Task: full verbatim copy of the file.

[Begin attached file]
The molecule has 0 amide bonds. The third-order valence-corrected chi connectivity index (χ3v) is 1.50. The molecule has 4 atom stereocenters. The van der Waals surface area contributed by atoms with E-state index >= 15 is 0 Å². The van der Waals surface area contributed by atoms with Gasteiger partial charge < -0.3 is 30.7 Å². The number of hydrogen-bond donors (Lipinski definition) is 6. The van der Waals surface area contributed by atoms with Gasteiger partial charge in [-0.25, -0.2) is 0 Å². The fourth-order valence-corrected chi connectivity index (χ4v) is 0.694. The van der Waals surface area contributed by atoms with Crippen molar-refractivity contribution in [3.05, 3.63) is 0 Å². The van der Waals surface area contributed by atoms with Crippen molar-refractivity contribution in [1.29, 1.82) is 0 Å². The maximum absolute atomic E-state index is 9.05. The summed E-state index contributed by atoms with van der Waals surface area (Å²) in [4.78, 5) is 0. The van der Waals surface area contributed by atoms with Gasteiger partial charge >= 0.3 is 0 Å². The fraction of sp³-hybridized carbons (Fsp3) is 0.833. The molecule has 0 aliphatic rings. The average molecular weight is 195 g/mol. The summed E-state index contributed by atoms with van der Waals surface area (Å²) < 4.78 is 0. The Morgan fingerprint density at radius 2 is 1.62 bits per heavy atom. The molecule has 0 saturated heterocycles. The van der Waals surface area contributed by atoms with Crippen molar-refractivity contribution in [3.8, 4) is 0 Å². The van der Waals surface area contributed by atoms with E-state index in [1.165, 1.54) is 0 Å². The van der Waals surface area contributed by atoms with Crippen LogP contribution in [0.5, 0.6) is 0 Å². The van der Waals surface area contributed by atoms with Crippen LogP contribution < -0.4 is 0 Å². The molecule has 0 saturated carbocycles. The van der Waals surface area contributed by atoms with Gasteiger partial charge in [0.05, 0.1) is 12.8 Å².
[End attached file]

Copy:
The molecule has 0 amide bonds. The third-order valence-corrected chi connectivity index (χ3v) is 1.50. The molecule has 4 atom stereocenters. The van der Waals surface area contributed by atoms with E-state index >= 15 is 0 Å². The van der Waals surface area contributed by atoms with Gasteiger partial charge < -0.3 is 30.7 Å². The number of hydrogen-bond donors (Lipinski definition) is 6. The van der Waals surface area contributed by atoms with Gasteiger partial charge in [-0.25, -0.2) is 0 Å². The fourth-order valence-corrected chi connectivity index (χ4v) is 0.694. The van der Waals surface area contributed by atoms with Crippen molar-refractivity contribution in [3.05, 3.63) is 0 Å². The van der Waals surface area contributed by atoms with Crippen molar-refractivity contribution in [1.29, 1.82) is 0 Å². The maximum absolute atomic E-state index is 9.05. The summed E-state index contributed by atoms with van der Waals surface area (Å²) in [4.78, 5) is 0. The van der Waals surface area contributed by atoms with Gasteiger partial charge >= 0.3 is 0 Å². The fraction of sp³-hybridized carbons (Fsp3) is 0.833. The molecule has 0 aliphatic rings. The average molecular weight is 195 g/mol. The summed E-state index contributed by atoms with van der Waals surface area (Å²) < 4.78 is 0. The Morgan fingerprint density at radius 2 is 1.62 bits per heavy atom. The molecule has 0 saturated heterocycles. The van der Waals surface area contributed by atoms with Crippen molar-refractivity contribution in [3.8, 4) is 0 Å². The van der Waals surface area contributed by atoms with E-state index in [1.165, 1.54) is 0 Å². The van der Waals surface area contributed by atoms with Crippen LogP contribution in [0.5, 0.6) is 0 Å². The van der Waals surface area contributed by atoms with Crippen LogP contribution < -0.4 is 0 Å². The molecule has 0 saturated carbocycles. The van der Waals surface area contributed by atoms with Gasteiger partial charge in [0.05, 0.1) is 12.8 Å².